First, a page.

New Mexico Red Chile Paste

New Mexico Red Chile paste made with NM red chile and chile de arbol

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A couple of months ago, I posted a Chile de Arbol Salsa made with those tiny and HOT chile de arbol peppers.  After making several batches throughout the summer I finally had an epiphany to make a batch of chile paste so that when we get the craving for salsa, the prep time is cut by more than half because the initial paste is already made.  The only problem is that a “batch” of chile de arbol paste yields an unbearably hot paste by most people’s standards, including mine.  To solve this, I used a blend of New Mexico dried red chile and chile de arbol.  The resulting paste is still hot, but has a wonderful flavor that complements a variety of dishes:  salsas, soups, stews, enchiladas sauce, aiolis and spreads. This paste can be frozen in 1 to 2 tablespoon servings and added to any dish that needs a tasty bite of heat.

As you’ll see in the instructions, instead of lightly toasting the chile pods in a dry skillet then rehydrating in hot water as many chile paste recipes do, I rehydrate and toast the chiles at the same time by simmering them in hot oil with garlic and seasoning. The benefit to this other than saving some time, is that this process yields a wonderful bottle of chile infused oil that you can use for many other purposes.  If you are like me, your pantry has at least three infused oils at all times, so one more never hurts.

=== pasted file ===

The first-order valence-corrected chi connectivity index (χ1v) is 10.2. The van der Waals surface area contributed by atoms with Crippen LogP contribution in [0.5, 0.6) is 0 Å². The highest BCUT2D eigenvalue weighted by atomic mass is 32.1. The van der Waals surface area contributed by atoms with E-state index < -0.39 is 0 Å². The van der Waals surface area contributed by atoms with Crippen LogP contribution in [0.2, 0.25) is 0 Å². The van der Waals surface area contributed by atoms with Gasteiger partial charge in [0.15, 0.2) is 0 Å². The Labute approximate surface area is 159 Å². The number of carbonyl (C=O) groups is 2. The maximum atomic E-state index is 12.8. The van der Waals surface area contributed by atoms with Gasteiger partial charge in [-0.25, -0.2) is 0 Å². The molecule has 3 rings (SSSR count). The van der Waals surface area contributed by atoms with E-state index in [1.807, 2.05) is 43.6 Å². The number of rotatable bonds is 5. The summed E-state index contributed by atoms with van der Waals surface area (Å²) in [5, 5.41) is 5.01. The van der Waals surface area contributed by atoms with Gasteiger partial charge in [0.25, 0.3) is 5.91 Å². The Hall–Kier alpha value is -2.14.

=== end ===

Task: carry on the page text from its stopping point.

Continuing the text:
Red Chile Paste
A very spicy New Mexico red chile paste made with chile de arbol and NM red chiles #redchile #dearbol @mjskitchen

A very spicy chile paste made with chile de arbol and New Mexico red chiles
Print or Save Recipe
New Mexico Red Chile Paste with Chile de Arbol (Recipe)
20 mins
15 mins
Total Time
35 mins
This recipe yields a spicy red chile paste that can be added to soups, stews and beans as well as a small bottle of infused chile oil.

"*" See Kitchen Notes for more information or links to special ingredients.

Course: Condiments, Sauces & Dressings
Cuisine: Mexican, New Mexico
Recipe Author: MJ of MJ's Kitchen
  • 1 cup canola or vegetable oil
  • 1 ounce dried red chile pods, stems removed and seeds shaken out*
  • 1 ounce dried chile de arbol pods, stems removed and seeds shaken out*
  • ½ tsp. coriander seeds
  • 4 large garlic cloves, cut in half
  • ½ tsp. salt
  • 1 Tbsp. vinegar
  • ½ roasted bell pepper or 1 Roma tomato, peeled, chopped and drained*
  1. Add the oil, chile pods, coriander and garlic to a sauce pan or skillet. If the oil doesn't just cover the chile pods, then add more.
  2. Slowly heat to a simmer (the garlic and pepper should be at a slow, steady sizzle). Simmer on low for 15 minutes.**

  3. Remove from the heat. Using a slotted spoon, carefully scoop the chiles, garlic, and coriander out of the oil and into a blender. To filter the remaining oil for use later, let cool, then strain into a clean bottle.

  4. To the chiles, add the salt, vinegar, roasted bell pepper (or 1/2 tomato), and 3 Tbsp. of the reserved chile oil.